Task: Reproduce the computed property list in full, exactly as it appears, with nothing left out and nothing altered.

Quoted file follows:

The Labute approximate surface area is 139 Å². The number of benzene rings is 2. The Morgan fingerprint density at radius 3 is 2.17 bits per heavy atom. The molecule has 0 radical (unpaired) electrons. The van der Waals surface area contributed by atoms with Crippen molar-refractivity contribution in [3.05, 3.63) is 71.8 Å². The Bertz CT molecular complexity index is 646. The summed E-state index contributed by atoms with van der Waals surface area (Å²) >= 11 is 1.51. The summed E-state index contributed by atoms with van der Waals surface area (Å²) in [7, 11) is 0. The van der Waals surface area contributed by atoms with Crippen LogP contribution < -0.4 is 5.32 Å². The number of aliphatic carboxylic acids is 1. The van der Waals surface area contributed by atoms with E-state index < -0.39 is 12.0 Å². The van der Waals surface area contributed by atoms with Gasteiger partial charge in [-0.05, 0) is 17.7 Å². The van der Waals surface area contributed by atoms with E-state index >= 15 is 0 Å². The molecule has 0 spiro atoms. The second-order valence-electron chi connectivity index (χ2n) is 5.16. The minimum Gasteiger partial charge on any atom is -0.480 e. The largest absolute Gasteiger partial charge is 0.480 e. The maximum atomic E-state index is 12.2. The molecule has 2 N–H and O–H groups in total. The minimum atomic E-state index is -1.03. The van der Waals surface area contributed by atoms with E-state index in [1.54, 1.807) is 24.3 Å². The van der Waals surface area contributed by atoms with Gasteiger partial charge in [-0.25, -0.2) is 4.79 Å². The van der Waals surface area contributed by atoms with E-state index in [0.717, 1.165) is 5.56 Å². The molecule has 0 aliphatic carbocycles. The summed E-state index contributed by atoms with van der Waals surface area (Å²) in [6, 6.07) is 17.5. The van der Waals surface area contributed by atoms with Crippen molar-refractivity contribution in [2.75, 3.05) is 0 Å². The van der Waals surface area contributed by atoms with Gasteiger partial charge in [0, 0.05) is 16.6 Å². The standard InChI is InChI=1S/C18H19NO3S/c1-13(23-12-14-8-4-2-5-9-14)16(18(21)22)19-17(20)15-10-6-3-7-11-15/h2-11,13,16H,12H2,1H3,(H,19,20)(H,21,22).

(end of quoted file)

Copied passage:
The Labute approximate surface area is 139 Å². The number of benzene rings is 2. The Morgan fingerprint density at radius 3 is 2.17 bits per heavy atom. The molecule has 0 radical (unpaired) electrons. The van der Waals surface area contributed by atoms with Crippen molar-refractivity contribution in [3.05, 3.63) is 71.8 Å². The Bertz CT molecular complexity index is 646. The summed E-state index contributed by atoms with van der Waals surface area (Å²) >= 11 is 1.51. The summed E-state index contributed by atoms with van der Waals surface area (Å²) in [7, 11) is 0. The van der Waals surface area contributed by atoms with Crippen LogP contribution < -0.4 is 5.32 Å². The number of aliphatic carboxylic acids is 1. The van der Waals surface area contributed by atoms with E-state index < -0.39 is 12.0 Å². The van der Waals surface area contributed by atoms with Gasteiger partial charge in [-0.05, 0) is 17.7 Å². The van der Waals surface area contributed by atoms with E-state index >= 15 is 0 Å². The molecule has 0 spiro atoms. The second-order valence-electron chi connectivity index (χ2n) is 5.16. The minimum Gasteiger partial charge on any atom is -0.480 e. The largest absolute Gasteiger partial charge is 0.480 e. The maximum atomic E-state index is 12.2. The molecule has 2 N–H and O–H groups in total. The minimum atomic E-state index is -1.03. The van der Waals surface area contributed by atoms with E-state index in [1.54, 1.807) is 24.3 Å². The van der Waals surface area contributed by atoms with Gasteiger partial charge in [-0.25, -0.2) is 4.79 Å². The van der Waals surface area contributed by atoms with E-state index in [0.717, 1.165) is 5.56 Å². The molecule has 0 aliphatic carbocycles. The summed E-state index contributed by atoms with van der Waals surface area (Å²) in [6, 6.07) is 17.5. The van der Waals surface area contributed by atoms with Crippen molar-refractivity contribution in [2.75, 3.05) is 0 Å². The van der Waals surface area contributed by atoms with Gasteiger partial charge in [0, 0.05) is 16.6 Å². The standard InChI is InChI=1S/C18H19NO3S/c1-13(23-12-14-8-4-2-5-9-14)16(18(21)22)19-17(20)15-10-6-3-7-11-15/h2-11,13,16H,12H2,1H3,(H,19,20)(H,21,22).